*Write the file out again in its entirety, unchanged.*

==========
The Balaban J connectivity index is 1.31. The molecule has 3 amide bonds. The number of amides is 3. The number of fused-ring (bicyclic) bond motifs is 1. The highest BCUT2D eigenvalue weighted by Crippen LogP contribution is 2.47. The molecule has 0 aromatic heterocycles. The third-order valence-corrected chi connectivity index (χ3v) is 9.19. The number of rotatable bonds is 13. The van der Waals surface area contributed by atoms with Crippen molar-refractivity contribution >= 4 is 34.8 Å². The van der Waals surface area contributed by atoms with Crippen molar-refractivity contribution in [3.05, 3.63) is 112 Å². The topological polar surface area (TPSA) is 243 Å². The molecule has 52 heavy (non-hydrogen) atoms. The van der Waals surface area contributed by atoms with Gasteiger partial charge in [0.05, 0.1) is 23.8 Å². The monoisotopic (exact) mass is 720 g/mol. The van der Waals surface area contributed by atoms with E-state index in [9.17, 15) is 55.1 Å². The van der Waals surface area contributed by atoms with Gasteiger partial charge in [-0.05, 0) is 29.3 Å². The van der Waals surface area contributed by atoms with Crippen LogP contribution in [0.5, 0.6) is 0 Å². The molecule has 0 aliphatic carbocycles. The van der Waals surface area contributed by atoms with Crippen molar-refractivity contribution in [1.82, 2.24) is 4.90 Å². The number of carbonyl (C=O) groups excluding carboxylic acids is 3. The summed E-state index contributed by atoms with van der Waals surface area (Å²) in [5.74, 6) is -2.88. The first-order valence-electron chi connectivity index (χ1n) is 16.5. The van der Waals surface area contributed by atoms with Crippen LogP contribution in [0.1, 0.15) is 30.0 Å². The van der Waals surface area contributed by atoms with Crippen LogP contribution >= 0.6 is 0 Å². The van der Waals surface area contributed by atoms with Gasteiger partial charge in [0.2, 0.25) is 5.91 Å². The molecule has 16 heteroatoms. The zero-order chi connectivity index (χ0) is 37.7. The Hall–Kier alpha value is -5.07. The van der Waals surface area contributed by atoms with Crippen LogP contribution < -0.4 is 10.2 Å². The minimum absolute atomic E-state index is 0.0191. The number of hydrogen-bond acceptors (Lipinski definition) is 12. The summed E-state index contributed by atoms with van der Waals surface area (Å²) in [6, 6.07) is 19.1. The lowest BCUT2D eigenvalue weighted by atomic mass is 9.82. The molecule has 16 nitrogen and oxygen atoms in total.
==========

The Balaban J connectivity index is 1.31. The molecule has 3 amide bonds. The number of amides is 3. The number of fused-ring (bicyclic) bond motifs is 1. The highest BCUT2D eigenvalue weighted by Crippen LogP contribution is 2.47. The molecule has 0 aromatic heterocycles. The third-order valence-corrected chi connectivity index (χ3v) is 9.19. The number of rotatable bonds is 13. The van der Waals surface area contributed by atoms with Crippen molar-refractivity contribution >= 4 is 34.8 Å². The van der Waals surface area contributed by atoms with Crippen molar-refractivity contribution in [3.05, 3.63) is 112 Å². The topological polar surface area (TPSA) is 243 Å². The molecule has 52 heavy (non-hydrogen) atoms. The van der Waals surface area contributed by atoms with Gasteiger partial charge in [0.05, 0.1) is 23.8 Å². The monoisotopic (exact) mass is 720 g/mol. The van der Waals surface area contributed by atoms with E-state index in [9.17, 15) is 55.1 Å². The van der Waals surface area contributed by atoms with Gasteiger partial charge in [-0.05, 0) is 29.3 Å². The van der Waals surface area contributed by atoms with Crippen LogP contribution in [0.5, 0.6) is 0 Å². The molecule has 0 aliphatic carbocycles. The van der Waals surface area contributed by atoms with Crippen molar-refractivity contribution in [1.82, 2.24) is 4.90 Å². The number of carbonyl (C=O) groups excluding carboxylic acids is 3. The summed E-state index contributed by atoms with van der Waals surface area (Å²) in [5.74, 6) is -2.88. The first-order valence-electron chi connectivity index (χ1n) is 16.5. The van der Waals surface area contributed by atoms with Crippen LogP contribution in [0.1, 0.15) is 30.0 Å². The van der Waals surface area contributed by atoms with Crippen LogP contribution >= 0.6 is 0 Å². The van der Waals surface area contributed by atoms with Gasteiger partial charge in [0.2, 0.25) is 5.91 Å². The molecule has 16 heteroatoms. The zero-order chi connectivity index (χ0) is 37.7. The Hall–Kier alpha value is -5.07. The van der Waals surface area contributed by atoms with Crippen LogP contribution < -0.4 is 10.2 Å². The minimum absolute atomic E-state index is 0.0191. The number of hydrogen-bond acceptors (Lipinski definition) is 12. The summed E-state index contributed by atoms with van der Waals surface area (Å²) in [6, 6.07) is 19.1. The lowest BCUT2D eigenvalue weighted by atomic mass is 9.82. The molecule has 16 nitrogen and oxygen atoms in total.